But then again, even the Fast Company editors admit that selecting their top 100 was a risky task:
“We looked for dazzling new thinkers, rising stars, and boldface names who couldn’t be ignored. We avoided people we’ve profiled in the recent past. We emphasized those whose creativity addresses a larger issue — from the future of our energy infrastructure to the evolution of philanthropy to next-generation media.”
Inspired Outsiders is on a similar mission — minus the boldface-only names.
Who’s on your top 100?
“…all the greats did it from the outside. And that’s a very, very inspiring thing.”
In a 2008 article for the Independent, Johnny Marr explored the roots of his illustrious music career – first as a hungry Manchester teenager queuing up in the snow to hear Slaughter and the Dogs and T-Rex, then as the guitarist and driving creative force behind The Smiths. In subsequent years, he’s refused to be pinned down, working as a sessional musician and collaborator for top acts including The Pretenders, Billy Bragg, Talking Heads, The The, Modest Mouse and The Cribs.
Marr explained how the most innovative music always bursts in from the edges – from talented outsiders who are utterly driven to tell their stories and make new sounds. They write and perform for their tribe, and for the sheer thrill of it.
“The Beatles are the most obvious example – rejected by Decca for their four-piece guitar line-up. No one invented Bob Marley, no one invented the Sex Pistols or Kurt Cobain or Jay-Z – they all invented themselves and were rejected. They were outsiders and they were necessary.”
Marr’s philosophy isn’t new, but it might be the most compelling argument for pure, unfettered creativity that I’ve heard in a long while. He’s also one of my most revered musical icons, so I could be a little biased on that front.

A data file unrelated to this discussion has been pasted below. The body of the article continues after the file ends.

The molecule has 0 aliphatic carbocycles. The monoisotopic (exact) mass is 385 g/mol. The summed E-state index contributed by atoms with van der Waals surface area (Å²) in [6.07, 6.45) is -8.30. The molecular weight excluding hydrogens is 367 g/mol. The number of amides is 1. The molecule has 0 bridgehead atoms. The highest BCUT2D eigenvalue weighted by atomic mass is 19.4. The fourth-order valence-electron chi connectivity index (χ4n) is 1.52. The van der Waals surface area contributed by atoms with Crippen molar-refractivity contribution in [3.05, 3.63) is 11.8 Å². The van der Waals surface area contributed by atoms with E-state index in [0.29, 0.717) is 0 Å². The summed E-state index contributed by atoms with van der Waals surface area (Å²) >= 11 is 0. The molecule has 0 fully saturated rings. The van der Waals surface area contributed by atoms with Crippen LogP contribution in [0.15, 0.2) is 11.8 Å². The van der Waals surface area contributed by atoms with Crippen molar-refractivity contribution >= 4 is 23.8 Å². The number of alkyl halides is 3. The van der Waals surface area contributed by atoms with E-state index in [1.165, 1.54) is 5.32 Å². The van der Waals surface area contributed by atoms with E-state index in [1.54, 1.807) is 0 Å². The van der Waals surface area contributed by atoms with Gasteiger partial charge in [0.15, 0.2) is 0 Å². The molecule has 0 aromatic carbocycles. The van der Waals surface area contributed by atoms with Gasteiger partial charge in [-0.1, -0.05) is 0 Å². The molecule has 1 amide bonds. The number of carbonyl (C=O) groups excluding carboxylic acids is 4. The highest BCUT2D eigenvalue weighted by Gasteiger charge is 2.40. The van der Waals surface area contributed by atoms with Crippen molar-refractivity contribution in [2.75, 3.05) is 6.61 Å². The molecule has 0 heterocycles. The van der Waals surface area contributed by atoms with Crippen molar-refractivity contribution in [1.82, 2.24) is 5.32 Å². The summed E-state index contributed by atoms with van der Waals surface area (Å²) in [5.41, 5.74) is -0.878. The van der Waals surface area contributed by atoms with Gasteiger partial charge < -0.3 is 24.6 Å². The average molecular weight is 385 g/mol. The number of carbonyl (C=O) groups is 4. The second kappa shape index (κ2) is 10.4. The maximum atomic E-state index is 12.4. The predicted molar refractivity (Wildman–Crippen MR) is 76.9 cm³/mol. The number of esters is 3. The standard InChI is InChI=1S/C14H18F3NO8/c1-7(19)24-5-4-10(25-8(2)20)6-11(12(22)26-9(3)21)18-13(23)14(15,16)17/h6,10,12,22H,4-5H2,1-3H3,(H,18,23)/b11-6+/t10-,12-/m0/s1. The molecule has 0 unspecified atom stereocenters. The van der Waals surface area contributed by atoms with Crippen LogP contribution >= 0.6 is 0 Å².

Marr is no longer an outsider. Any industry exec would take his calls in a heartbeat. But, that’s not the point. Art, writing, fashion, design, cooking and music that shakes your very core will always originate at the periphery. It’s brave and different. It might be driven by ideas or emotions or just sheer beauty. It doesn’t matter.
But what happens when the show is over, the manuscript is finished or the dishes are cleared? How do creative people pay the bills? Where do you draw the line between selling your work and selling out – or is that a retro, rusty dilemma?
Inspired Outsiders digs down into the business of creativity. The Internet has spawned a wealth of online resources, tools and markets that have changed the game for artists of every stripe. Punk bands from Winnipeg can now make a decent living without major label backing. Photographers can sell limited edition prints online while accepting only the assignments that make them sweat.
It’s now possible to remain independent without getting stuck. And even when outsiders become insiders – attracting fans, opportunities, and maybe some serious money – they can still stay hungry and, most importantly, inspired.
How? That’s what this blog is all about. Thanks for reading along.